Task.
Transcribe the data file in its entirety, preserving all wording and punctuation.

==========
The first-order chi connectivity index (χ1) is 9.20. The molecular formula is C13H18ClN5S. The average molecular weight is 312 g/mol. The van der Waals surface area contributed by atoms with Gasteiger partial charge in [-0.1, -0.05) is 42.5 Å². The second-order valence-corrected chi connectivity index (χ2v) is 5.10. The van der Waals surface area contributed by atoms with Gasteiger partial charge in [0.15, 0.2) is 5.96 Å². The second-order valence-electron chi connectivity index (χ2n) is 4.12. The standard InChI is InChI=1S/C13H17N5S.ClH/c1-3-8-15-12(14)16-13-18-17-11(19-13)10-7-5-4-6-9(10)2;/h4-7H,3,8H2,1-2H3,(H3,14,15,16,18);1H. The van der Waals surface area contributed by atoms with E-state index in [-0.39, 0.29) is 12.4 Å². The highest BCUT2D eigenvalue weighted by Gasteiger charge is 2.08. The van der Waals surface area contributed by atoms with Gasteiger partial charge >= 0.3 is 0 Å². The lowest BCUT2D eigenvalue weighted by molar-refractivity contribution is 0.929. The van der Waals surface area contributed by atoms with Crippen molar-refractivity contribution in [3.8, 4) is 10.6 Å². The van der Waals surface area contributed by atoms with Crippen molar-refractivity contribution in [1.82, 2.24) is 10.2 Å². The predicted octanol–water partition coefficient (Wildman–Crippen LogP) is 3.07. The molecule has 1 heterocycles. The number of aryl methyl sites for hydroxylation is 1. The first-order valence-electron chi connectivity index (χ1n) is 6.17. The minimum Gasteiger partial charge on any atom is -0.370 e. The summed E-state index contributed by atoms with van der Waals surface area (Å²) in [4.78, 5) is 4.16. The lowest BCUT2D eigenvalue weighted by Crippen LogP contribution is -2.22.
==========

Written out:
The first-order chi connectivity index (χ1) is 9.20. The molecular formula is C13H18ClN5S. The average molecular weight is 312 g/mol. The van der Waals surface area contributed by atoms with Gasteiger partial charge in [-0.1, -0.05) is 42.5 Å². The second-order valence-corrected chi connectivity index (χ2v) is 5.10. The van der Waals surface area contributed by atoms with Gasteiger partial charge in [0.15, 0.2) is 5.96 Å². The second-order valence-electron chi connectivity index (χ2n) is 4.12. The standard InChI is InChI=1S/C13H17N5S.ClH/c1-3-8-15-12(14)16-13-18-17-11(19-13)10-7-5-4-6-9(10)2;/h4-7H,3,8H2,1-2H3,(H3,14,15,16,18);1H. The van der Waals surface area contributed by atoms with E-state index in [-0.39, 0.29) is 12.4 Å². The highest BCUT2D eigenvalue weighted by Gasteiger charge is 2.08. The van der Waals surface area contributed by atoms with Gasteiger partial charge >= 0.3 is 0 Å². The lowest BCUT2D eigenvalue weighted by molar-refractivity contribution is 0.929. The van der Waals surface area contributed by atoms with Crippen molar-refractivity contribution in [3.8, 4) is 10.6 Å². The van der Waals surface area contributed by atoms with Crippen molar-refractivity contribution in [1.82, 2.24) is 10.2 Å². The predicted octanol–water partition coefficient (Wildman–Crippen LogP) is 3.07. The molecule has 1 heterocycles. The number of aryl methyl sites for hydroxylation is 1. The first-order valence-electron chi connectivity index (χ1n) is 6.17. The minimum Gasteiger partial charge on any atom is -0.370 e. The summed E-state index contributed by atoms with van der Waals surface area (Å²) in [4.78, 5) is 4.16. The lowest BCUT2D eigenvalue weighted by Crippen LogP contribution is -2.22.